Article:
They live for us.

When we’re lazy, they wake us.

When we need exercise, they remind us of their leash.

When the bills come, they bark at the mailman and shred the evidence (it’s not their fault an invoice and a birthday card smell the same!).

When we go to work, they give us sad eyes so all day long we know we’ll be missed.

When we come home, they act like we’re Obama, Lady Gaga and Prince William rolled into one.

When we sit in our favorite chair, they’re right beside us, making sure we can easily scratch their head or belly without too much effort.

When we sleep, they drape themselves across us to be sure we’re warm through the night (even if it’s the middle of summer).

When we prepare their favorite meal of kibble or canned, they worship us as the best hunter and chef on the Food Network.

When we have a bad day, they rub their furry selves against us and lick away our tears.

When we snap or growl because they want to worship us at an inconvenient time, they don’t pout or sulk; they wait until a better time and try again.

Their love knows no bounds of age or income or bra size or sports ability.

We are their person and they are our dog and that is how it is and how it should be and how it will be until the day it isn’t. That day will be hellishly painful and that pain will last long into the future until it softens to a gentle ache that brings laughter and tears all at once when memories come unbidden at awkward times and sleepy times and happy times and other times.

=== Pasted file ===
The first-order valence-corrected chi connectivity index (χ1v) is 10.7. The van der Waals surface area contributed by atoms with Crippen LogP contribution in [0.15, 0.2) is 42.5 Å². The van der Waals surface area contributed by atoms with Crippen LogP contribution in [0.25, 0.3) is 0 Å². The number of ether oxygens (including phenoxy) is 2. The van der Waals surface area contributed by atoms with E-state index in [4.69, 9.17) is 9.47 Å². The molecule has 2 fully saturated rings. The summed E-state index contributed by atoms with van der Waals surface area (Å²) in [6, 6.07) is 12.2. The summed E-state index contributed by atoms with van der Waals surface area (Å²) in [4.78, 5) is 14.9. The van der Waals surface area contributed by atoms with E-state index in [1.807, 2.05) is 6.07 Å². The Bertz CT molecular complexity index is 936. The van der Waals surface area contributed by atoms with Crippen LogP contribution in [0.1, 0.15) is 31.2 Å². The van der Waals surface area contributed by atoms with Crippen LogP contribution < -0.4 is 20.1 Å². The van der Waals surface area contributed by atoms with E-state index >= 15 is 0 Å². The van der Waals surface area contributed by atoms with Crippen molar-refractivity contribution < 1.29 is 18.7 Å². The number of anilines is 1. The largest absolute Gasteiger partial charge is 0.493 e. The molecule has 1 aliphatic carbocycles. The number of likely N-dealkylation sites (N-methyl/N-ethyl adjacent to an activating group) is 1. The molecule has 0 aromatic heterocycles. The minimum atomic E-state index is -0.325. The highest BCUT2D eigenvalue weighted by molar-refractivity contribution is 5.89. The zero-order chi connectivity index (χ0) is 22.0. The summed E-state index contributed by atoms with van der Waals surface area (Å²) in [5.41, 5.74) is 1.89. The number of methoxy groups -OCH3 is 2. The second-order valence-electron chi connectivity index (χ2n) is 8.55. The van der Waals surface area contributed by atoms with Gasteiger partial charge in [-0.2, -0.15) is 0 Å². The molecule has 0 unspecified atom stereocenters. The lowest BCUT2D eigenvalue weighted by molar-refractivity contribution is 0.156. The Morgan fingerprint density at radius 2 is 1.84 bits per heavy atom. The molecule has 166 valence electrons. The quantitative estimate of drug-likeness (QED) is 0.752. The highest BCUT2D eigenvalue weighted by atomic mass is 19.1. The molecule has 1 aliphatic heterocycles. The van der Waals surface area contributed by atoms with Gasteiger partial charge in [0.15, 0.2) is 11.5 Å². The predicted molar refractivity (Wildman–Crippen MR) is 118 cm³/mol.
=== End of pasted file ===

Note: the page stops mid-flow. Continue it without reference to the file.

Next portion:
But there’s a problem.  Too many adored pets are being released to the care of others because their beloved people find themselves struggling. The economy is tough and jobs are scarce and gas prices and food prices and all other prices are climbing while incomes are falling.

Pet pantries are rising up to help avoid this crisis of separation.  Think about that unconditional love. Think about what you would do to keep your own best friend at home with you. Then find a pet pantry near you and donate your time or your money or both.

And try not to judge. Remember that steel cord.

Sara pays the bills writing for corporate clients, and fills the rest of her time at her unpaid full-time job as a founding board member of The Pet Project Midwest, whose mission is to keep pets in the homes they love and out of our over-burdened shelters. She’s easy to laugh and easy to cry and finds that the love of a furkid can make any day brighter.


My hubby and I took our four Westies, Blanche, Keely, Ambrose and Oliver, to Central Bark indoor dog day care center in Edina, MN, yesterday for a Winter-Weary Westie party with about 50 other cute pooches of that marvelous breed. Much butt-sniffing fun was had by all the four-leggeds. (The humans, wisely, refrained from such interaction.) Everyone was asked to bring a pet-food donation for The Pet Project, and we wound up with a small truckload full! (The Pet Project is one of my favorite nonprofits because it supplies local food shelves with pet food and products so that owners who are facing tough financial times won’t have to lose their beloved animal family members. There’s no question but that everything you donate goes directly to needful animals. I’d just had my birthday party two days previous and had asked friends to do a similar donation in lieu of gifts for me, so we hauled over all of that as our donation at Central Bark.) While at the Westie party, one of the other pet parents brought out a healthful frozen dog treat that the pooches went bonkers for. I begged her for the recipe, which she kindly shared, below. Thanks so much!—Sid

Tasty Terrier Treats *

Combine and mix all of the following ingredients either by hand, in a blender or in a food processor:

1 qt. vanilla (or plain) yogurt

1/2 c. peanut butter

1/4 c. honey